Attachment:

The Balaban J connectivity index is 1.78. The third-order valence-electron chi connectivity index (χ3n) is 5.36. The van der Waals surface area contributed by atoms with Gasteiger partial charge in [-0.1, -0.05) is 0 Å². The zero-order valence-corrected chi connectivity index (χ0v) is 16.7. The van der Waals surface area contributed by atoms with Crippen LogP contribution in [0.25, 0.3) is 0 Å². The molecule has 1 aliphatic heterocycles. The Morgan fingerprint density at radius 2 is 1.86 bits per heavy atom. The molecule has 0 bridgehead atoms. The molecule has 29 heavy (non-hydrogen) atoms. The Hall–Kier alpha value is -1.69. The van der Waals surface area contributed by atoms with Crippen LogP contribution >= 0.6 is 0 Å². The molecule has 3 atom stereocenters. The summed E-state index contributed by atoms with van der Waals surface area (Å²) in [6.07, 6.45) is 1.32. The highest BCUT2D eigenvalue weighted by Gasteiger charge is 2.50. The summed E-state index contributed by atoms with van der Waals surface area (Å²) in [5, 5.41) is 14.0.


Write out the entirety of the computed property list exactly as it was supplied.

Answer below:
The Balaban J connectivity index is 1.78. The third-order valence-electron chi connectivity index (χ3n) is 5.36. The van der Waals surface area contributed by atoms with Gasteiger partial charge in [-0.1, -0.05) is 0 Å². The zero-order valence-corrected chi connectivity index (χ0v) is 16.7. The van der Waals surface area contributed by atoms with Crippen LogP contribution in [0.25, 0.3) is 0 Å². The molecule has 1 aliphatic heterocycles. The Morgan fingerprint density at radius 2 is 1.86 bits per heavy atom. The molecule has 0 bridgehead atoms. The molecule has 29 heavy (non-hydrogen) atoms. The Hall–Kier alpha value is -1.69. The van der Waals surface area contributed by atoms with Crippen LogP contribution >= 0.6 is 0 Å². The molecule has 3 atom stereocenters. The summed E-state index contributed by atoms with van der Waals surface area (Å²) in [6.07, 6.45) is 1.32. The highest BCUT2D eigenvalue weighted by Gasteiger charge is 2.50. The summed E-state index contributed by atoms with van der Waals surface area (Å²) in [5, 5.41) is 14.0.